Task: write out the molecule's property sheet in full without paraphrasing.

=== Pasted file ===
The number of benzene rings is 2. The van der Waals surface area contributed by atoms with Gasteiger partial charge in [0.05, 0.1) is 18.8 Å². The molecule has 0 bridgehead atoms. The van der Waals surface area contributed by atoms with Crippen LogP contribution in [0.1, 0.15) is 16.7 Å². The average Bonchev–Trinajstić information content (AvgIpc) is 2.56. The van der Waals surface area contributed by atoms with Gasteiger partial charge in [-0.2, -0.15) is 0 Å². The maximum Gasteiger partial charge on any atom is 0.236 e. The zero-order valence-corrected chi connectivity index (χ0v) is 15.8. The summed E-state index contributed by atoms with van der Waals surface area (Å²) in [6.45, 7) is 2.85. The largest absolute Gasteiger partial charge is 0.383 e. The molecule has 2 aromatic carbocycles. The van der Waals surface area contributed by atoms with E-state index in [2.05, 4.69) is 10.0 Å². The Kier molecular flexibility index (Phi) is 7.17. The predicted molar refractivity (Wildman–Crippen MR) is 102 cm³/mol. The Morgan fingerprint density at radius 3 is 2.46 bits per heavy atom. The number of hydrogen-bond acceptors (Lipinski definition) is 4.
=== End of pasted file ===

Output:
The number of benzene rings is 2. The van der Waals surface area contributed by atoms with Gasteiger partial charge in [0.05, 0.1) is 18.8 Å². The molecule has 0 bridgehead atoms. The van der Waals surface area contributed by atoms with Crippen LogP contribution in [0.1, 0.15) is 16.7 Å². The average Bonchev–Trinajstić information content (AvgIpc) is 2.56. The van der Waals surface area contributed by atoms with Gasteiger partial charge in [-0.2, -0.15) is 0 Å². The maximum Gasteiger partial charge on any atom is 0.236 e. The zero-order valence-corrected chi connectivity index (χ0v) is 15.8. The summed E-state index contributed by atoms with van der Waals surface area (Å²) in [6.45, 7) is 2.85. The largest absolute Gasteiger partial charge is 0.383 e. The molecule has 2 aromatic carbocycles. The van der Waals surface area contributed by atoms with E-state index in [2.05, 4.69) is 10.0 Å². The Kier molecular flexibility index (Phi) is 7.17. The predicted molar refractivity (Wildman–Crippen MR) is 102 cm³/mol. The Morgan fingerprint density at radius 3 is 2.46 bits per heavy atom. The number of hydrogen-bond acceptors (Lipinski definition) is 4.